Oh, the power of suggestion of running water…the overwhelming sense of urgency elicited. The little boy in this year’s TaxACT Super Bowl XLVI commercial is in the family swimming pool when he realizes he has to go! He tries to do the right thing: He leaves the pool and dashes through the house in search of an open bathroom. But luck is not on his side. Every bathroom is occupied and to make matters worse, as he races from room to room, the little guy is tormented by the sight of water streaming from the washing machine and steam shooting from the tea kettle. Desperate, he plunges back into the pool where relief floods his face. Yes, he pees in the pool. But he tried valiantly to avoid it.
In 2009 the Water Quality & Health Council conducted a public survey that found one in five American adults admit to having peed in a pool. The news made headlines and focused attention on this unsanitary practice.
Peeing in the pool is a lose/lose proposition because:
- Swimmer urine depletes chlorine that would otherwise be available to destroy waterborne germs.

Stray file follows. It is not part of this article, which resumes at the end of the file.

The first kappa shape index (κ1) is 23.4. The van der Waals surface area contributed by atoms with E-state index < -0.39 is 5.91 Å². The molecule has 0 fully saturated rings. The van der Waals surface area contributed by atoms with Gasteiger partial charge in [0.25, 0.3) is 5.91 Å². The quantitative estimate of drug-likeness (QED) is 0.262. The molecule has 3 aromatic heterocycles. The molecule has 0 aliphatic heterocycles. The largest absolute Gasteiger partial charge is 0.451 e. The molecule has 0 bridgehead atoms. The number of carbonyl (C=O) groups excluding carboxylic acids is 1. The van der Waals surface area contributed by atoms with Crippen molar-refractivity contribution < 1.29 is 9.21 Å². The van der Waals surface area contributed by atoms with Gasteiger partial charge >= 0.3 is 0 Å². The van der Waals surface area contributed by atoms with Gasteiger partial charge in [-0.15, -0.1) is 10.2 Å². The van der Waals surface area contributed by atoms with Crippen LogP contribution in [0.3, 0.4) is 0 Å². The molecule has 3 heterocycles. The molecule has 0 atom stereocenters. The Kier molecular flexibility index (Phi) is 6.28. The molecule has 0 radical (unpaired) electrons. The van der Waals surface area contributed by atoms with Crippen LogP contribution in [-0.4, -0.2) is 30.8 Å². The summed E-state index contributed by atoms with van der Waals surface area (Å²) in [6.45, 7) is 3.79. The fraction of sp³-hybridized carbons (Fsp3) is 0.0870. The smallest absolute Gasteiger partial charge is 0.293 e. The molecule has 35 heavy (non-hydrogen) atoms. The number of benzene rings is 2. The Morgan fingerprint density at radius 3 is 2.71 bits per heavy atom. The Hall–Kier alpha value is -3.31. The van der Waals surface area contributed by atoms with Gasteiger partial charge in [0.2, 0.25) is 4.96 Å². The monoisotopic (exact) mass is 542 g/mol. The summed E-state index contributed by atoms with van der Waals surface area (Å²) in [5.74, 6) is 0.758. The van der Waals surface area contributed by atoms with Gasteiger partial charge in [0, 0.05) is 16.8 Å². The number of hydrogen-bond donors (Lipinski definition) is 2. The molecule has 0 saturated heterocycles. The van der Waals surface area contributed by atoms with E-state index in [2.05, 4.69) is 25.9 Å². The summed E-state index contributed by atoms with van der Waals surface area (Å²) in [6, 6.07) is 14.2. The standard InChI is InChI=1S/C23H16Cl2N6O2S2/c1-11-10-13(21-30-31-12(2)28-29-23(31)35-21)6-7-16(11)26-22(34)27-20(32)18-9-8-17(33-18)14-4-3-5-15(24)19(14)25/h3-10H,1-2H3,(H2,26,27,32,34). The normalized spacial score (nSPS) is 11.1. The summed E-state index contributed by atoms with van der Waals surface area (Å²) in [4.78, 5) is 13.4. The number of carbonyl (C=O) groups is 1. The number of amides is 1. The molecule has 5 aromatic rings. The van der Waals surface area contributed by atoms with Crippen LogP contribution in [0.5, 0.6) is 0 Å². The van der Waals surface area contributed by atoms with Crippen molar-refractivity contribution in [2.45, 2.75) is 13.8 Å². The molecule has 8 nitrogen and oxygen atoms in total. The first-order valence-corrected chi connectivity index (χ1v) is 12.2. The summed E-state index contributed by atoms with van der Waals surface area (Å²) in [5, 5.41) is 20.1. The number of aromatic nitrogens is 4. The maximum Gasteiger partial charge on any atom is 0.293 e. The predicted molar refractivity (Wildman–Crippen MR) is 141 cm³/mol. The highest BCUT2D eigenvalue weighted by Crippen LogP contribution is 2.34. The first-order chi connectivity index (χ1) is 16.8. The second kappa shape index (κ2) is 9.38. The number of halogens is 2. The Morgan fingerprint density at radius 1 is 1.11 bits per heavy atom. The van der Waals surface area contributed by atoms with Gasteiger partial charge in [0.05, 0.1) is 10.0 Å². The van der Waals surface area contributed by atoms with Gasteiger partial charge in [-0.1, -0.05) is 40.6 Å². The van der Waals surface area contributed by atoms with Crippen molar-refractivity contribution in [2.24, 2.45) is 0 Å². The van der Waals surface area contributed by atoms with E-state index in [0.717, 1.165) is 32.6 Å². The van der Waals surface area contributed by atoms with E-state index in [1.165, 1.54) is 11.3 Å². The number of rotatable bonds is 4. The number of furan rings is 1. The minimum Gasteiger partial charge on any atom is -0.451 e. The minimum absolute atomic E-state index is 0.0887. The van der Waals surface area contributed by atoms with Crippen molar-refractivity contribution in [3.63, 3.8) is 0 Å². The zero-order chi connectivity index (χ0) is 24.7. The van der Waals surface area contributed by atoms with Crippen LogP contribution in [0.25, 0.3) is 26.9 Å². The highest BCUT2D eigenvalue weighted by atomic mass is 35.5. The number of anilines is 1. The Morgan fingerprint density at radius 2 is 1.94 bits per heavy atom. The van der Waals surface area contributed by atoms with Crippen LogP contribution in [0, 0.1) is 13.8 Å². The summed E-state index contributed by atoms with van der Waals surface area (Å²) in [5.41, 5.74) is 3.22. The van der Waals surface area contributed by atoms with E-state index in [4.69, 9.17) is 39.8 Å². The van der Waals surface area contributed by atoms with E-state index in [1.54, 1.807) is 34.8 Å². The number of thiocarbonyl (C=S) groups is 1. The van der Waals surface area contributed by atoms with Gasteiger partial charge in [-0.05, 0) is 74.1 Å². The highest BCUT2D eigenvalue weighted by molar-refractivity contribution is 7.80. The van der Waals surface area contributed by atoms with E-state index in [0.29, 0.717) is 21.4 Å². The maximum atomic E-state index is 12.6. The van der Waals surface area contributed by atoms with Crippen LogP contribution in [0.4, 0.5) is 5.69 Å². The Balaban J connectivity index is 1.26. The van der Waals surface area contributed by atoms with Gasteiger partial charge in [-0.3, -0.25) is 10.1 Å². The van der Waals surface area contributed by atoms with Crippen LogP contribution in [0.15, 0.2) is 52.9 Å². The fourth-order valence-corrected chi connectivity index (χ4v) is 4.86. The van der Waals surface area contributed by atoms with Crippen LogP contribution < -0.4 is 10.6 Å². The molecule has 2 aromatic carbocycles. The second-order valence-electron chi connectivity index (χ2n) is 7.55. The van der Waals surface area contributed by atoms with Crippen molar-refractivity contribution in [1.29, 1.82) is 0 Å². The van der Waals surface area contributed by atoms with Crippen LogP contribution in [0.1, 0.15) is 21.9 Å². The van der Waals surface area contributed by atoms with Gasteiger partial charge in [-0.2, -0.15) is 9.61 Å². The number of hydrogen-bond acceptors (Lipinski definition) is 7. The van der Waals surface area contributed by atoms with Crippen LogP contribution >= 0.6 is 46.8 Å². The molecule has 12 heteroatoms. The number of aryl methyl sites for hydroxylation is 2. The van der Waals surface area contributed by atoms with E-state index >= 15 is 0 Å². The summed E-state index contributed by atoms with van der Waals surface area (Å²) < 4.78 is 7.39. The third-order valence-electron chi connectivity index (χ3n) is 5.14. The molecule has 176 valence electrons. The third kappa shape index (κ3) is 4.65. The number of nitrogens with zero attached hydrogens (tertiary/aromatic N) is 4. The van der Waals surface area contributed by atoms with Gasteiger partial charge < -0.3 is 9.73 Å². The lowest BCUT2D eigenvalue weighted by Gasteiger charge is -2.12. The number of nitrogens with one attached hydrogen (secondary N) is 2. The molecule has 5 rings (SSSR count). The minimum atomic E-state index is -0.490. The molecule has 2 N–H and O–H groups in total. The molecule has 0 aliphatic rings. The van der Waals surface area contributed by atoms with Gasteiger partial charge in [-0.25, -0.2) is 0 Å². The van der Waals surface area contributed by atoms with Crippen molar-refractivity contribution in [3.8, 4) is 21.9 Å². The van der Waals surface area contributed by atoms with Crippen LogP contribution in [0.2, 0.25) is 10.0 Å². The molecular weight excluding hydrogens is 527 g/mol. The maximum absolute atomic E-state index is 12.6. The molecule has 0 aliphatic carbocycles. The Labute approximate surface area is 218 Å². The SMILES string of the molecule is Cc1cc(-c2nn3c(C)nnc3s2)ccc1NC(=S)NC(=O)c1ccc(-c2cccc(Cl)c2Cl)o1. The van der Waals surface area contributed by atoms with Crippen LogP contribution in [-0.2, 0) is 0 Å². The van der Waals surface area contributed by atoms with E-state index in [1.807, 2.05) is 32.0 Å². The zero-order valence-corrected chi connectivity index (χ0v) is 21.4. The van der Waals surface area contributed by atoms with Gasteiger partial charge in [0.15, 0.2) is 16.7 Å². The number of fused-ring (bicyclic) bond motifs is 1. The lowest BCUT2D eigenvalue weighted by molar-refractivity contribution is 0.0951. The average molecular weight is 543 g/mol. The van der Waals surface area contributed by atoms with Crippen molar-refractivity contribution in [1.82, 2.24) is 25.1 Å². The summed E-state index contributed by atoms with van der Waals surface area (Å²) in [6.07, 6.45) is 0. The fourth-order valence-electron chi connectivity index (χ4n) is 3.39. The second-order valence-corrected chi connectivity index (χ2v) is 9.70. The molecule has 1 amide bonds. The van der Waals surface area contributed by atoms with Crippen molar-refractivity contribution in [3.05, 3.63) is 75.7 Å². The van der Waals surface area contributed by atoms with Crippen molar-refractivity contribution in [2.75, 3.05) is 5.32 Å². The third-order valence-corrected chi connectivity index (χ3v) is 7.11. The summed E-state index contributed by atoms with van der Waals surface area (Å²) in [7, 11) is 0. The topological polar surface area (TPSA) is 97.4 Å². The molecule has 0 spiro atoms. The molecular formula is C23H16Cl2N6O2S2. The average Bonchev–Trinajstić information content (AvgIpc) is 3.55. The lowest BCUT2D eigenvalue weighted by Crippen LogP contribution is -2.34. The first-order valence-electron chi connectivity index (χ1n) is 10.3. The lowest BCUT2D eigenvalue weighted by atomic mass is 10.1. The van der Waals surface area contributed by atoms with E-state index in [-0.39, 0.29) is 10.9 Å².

- Chlorine reacts with urine to produce compounds called chloramines that irritate the eyes and skin of swimmers.
At the end of the commercial, the boy appears smug with the knowledge that he has tainted the pool for his sister. The truth is that no one wins when pool water quality is degraded.
Speaking of winning, it is estimated that over 111 million people viewed the Super Bowl commercials as the Giants out-battled the Patriots in the big showdown. While fans were surely amused at the comical conclusion of the TaxACT commercial, let’s hope many of those viewers will be as motivated as our little protagonist was to get out of the pool the next time the urge strikes—and return only after using the bathroom.
Chris Wiant, M.P.H., Ph.D., is president and CEO of the Caring for Colorado Foundation. He is also chair of the Water Quality & Health Council.